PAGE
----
This outing looks toward the next generation, as Far Far Away's King Harold (John Cleese) is dying, and he's named Shrek (Mike Myers) as his heir. The ogre doesn't want the gig, though, and defers to Plan B: a royal nephew named Arthur (Justin Timberlake) who is presently a gawky teenager who gets picked on even by the Dungeons & Dragons geeks. (Shouldn't there be a joke about playing Dungeons & Dragons at a time when there really ARE dungeons and dragons?) Artie doesn't want the job either, once he learns how hard it is, so Shrek has to persuade him, lest he be saddled with it himself.
Meanwhile, Shrek's beloved wife Fiona (Cameron Diaz) is pregnant, sending more ripples of panic into Shrek's green heart. Ogres aren't known for their nurturing, fatherly attributes, after all. Sure, Donkey (Eddie Murphy) and the dragon have spawned a litter of happy, if horrifyingly freakish, donkey-dragon hybrids. But is there any hope for a pair of swamp-dwelling ogres?
Meanwhile (there is a lot of meanwhile in this movie), Prince Charming (Rupert Everett) is enduring nightly humiliation playing himself in a bad dinner theater play. Determined to seize the throne once and for all, he rallies all the other fictional losers -- Captain Hook, Snow White's wicked queen, various witches, and so forth -- and stages a coup while Shrek, Donkey, and Puss-in-Boots (Antonio Banderas) are off looking for Arthur. Fiona, Queen Lillian (Julie Andrews), and their bickering princess girlfriends are tossed into prison.
One of the few film franchises to retain a high level of quality even on the third outing, "Shrek the Third" is loaded as ever with anachronism-based jokes, raucous parodies, and good old-fashioned silliness. It's fast becoming a "Simpsons"-like universe, where any member of the huge cast of characters can get a laugh just by delivering one line. Puss-in-Boots, the great discovery in "Shrek 2," is used (but not overused!) to great effect here, and the Gingerbread Man (Conrad Vernon) has some of the film's funniest non-sequitur moments. (You have not truly lived until you have seen a Gingerbread Man's life flash before his eyes.) Likewise, there are winning cameos from the Three Pigs, Pinocchio, the apple-throwing "Wizard of Oz" trees, and a host of other familiar characters.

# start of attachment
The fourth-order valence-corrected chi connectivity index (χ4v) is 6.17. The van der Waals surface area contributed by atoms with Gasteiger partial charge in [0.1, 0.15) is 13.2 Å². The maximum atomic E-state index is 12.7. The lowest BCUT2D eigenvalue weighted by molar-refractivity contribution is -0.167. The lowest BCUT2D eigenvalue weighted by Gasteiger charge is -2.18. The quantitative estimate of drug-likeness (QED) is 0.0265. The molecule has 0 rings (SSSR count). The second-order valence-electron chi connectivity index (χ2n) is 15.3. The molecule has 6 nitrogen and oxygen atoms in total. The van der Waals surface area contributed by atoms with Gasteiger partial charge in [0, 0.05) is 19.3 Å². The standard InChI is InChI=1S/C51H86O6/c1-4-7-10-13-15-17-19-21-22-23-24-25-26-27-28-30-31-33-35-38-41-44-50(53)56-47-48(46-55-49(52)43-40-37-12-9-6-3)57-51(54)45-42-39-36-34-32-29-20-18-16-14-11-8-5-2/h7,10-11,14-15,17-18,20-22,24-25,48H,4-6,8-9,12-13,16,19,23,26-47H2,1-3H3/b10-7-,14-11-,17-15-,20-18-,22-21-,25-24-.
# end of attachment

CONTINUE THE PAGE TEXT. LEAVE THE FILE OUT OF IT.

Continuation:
That said, it could be that the film (directed by regular "Shrek" contributors Chris Miller and Raman Hui, and written by a gaggle of scribes) emphasizes the auxiliary characters at the expense of the central ones. Fiona, for example, feels like a non-entity in this chapter. That's a shame, considering her relationship with Shrek was the central element of the first two films.
Furthermore, several of the movie's funniest elements -- such as Arthur's high school, where teens talk in a mix of King James English and modern slang, and the gaggle of diva-like princesses (voiced by various "SNL" alum, plus Amy Sedaris) -- are gone before they've fully lived up to their comedic potential. And why go to the trouble of hiring Ian McShane (the terrifying villain on HBO's "Deadwood") to play Captain Hook if you're only going to give him a few lines?
On the whole, there's not nearly as much depth of emotion here as there was in the previous installments. Shrek is supposed to be the giant monster with a soft heart, and while he's as lovable as ever, here the "tender" moments -- as when he mentors young Arthur -- feel obligatory. Which is a fancy way of saying the movie focuses more on laughs than on feelings, which probably won't register as a very serious complaint.
Nor should it, really. It means the film doesn't resonate as a classic, that's all. For giddy, rude, daffy humor, it works just fine. Because really, once you've seen a chorus of frogs singing Paul McCartney's "Live and Let Die" at the funeral for their king, whose body is in a shoebox floating away on a lily pad, what else do you need?